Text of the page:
During the first half of the 20th century, alcohol was prohibited at the national level. Since the primary economic use of hops was in brewing beer, this definitely affected hops farmers, though its effect was surprising. According to an article by Rogue, simultaneously occurring global events mitigated the negative effects of prohibition. The cultivation and export of hops were not banned, so hops farms actually expanded, and farmers profited by exporting their product to European countries. These countries were known for their beer, but their farmland had been ravaged by the battles of World War I. By the time American alcohol prohibition ended, hops farmers were ready.
Hemp has had a much less fortuitous journey. Hemp has been used for medicinal and recreational purposes for a much longer time than hops has been used to flavor beer. Like hops, hemp has been found to contain antimicrobial properties. More than that, contains antiemetic, analgesic, anti-inflammatory, anti-oxidant, and antiproliferative properties that are attributed to catalyzing the wave of medical marijuana programs popping up all over the country.
Despite its medical utility and relative safety as a recreational activity (you can’t overdose on hemp), some forms of Hemp THC has been illegal at the national level since the passage of the Marijuana Tax Act in 1937. That act imposed significant sanctions on those who sold, purchased, or possessed cannabis. Cannabis prohibition reached its climax in the Controlled Substances Act of 1970. That law, supported by the Nixon administration, classified cannabis as a Schedule I substance, or one that has a high potential for abuse and no accepted medical use.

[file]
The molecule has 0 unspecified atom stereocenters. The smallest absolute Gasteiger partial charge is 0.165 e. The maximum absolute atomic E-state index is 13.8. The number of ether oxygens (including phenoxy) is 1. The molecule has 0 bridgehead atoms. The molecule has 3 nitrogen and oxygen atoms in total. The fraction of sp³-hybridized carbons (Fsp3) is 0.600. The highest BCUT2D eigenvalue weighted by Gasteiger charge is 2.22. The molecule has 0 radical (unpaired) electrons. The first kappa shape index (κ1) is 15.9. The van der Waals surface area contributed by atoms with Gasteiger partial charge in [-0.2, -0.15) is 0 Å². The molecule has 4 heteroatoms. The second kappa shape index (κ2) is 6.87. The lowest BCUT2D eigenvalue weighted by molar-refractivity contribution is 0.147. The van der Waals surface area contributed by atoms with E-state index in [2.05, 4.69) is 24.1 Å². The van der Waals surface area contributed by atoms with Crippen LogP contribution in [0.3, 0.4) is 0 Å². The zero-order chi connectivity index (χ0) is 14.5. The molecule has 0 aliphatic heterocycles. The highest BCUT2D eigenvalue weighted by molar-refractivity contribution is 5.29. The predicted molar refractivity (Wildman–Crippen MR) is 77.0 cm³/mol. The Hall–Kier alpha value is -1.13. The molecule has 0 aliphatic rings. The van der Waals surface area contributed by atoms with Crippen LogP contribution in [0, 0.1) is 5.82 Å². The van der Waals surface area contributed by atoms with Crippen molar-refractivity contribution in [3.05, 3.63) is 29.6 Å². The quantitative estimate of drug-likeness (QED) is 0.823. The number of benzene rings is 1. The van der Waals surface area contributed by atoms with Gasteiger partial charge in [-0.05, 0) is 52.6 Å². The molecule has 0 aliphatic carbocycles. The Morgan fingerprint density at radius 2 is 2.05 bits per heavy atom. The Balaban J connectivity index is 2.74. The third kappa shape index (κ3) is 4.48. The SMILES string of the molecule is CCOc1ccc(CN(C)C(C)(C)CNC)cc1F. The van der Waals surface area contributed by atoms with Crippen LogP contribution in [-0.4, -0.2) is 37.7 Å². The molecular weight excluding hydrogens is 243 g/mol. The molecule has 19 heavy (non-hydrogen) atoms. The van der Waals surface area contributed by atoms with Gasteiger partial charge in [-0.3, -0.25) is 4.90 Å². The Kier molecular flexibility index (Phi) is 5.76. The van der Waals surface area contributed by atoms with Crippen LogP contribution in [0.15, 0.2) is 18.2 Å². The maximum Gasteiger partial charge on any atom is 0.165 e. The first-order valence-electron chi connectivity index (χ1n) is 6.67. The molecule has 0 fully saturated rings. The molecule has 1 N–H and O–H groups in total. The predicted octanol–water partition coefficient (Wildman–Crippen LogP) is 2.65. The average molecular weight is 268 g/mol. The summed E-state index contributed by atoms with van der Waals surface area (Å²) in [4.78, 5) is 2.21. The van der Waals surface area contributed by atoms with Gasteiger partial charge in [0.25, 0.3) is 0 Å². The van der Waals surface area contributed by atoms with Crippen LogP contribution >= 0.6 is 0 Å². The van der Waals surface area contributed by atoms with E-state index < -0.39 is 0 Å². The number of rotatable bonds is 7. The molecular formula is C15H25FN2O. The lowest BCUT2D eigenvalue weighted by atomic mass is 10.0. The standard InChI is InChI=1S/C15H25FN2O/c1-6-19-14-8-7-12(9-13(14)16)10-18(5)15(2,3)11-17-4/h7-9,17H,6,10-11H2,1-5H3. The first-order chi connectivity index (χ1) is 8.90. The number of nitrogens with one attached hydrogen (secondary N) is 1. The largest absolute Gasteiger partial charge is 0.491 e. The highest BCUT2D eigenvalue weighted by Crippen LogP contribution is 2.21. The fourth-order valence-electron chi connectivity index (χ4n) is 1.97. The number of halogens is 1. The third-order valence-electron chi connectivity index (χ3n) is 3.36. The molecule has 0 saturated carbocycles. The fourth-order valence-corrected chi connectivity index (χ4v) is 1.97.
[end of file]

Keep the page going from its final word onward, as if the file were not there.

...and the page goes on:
As with the national alcohol ban, cannabis prohibition has not worked. Hemp is the most widely used illicit substance in the world. The world has also slowly begun to embrace the plant once again. Colombia, Mexico, Germany, Jamaica, Israel, Canada, and Uruguay are a handful of the countries that have revised their laws to be more inclusive of cannabis use for medical or recreational use. While it remains prohibited at the national level in the United States, over half of the fifty states have opted out of the national ban, electing to legalize cannabis for local medical or recreational use.
For beer lovers and cannabis enthusiasts, the relationship between Cannabis sativa and Humulus lupulus is no more than an interesting piece of trivia. However, one thing that the evolution of the hops and hemp industries has demonstrated is that prohibition doesn’t work, at least not the way that prohibitionists want it to. As Budweiser’s former marketing chief said about his decision to enter the cannabis industry, “When consumers want something, you ignore it at your own peril.”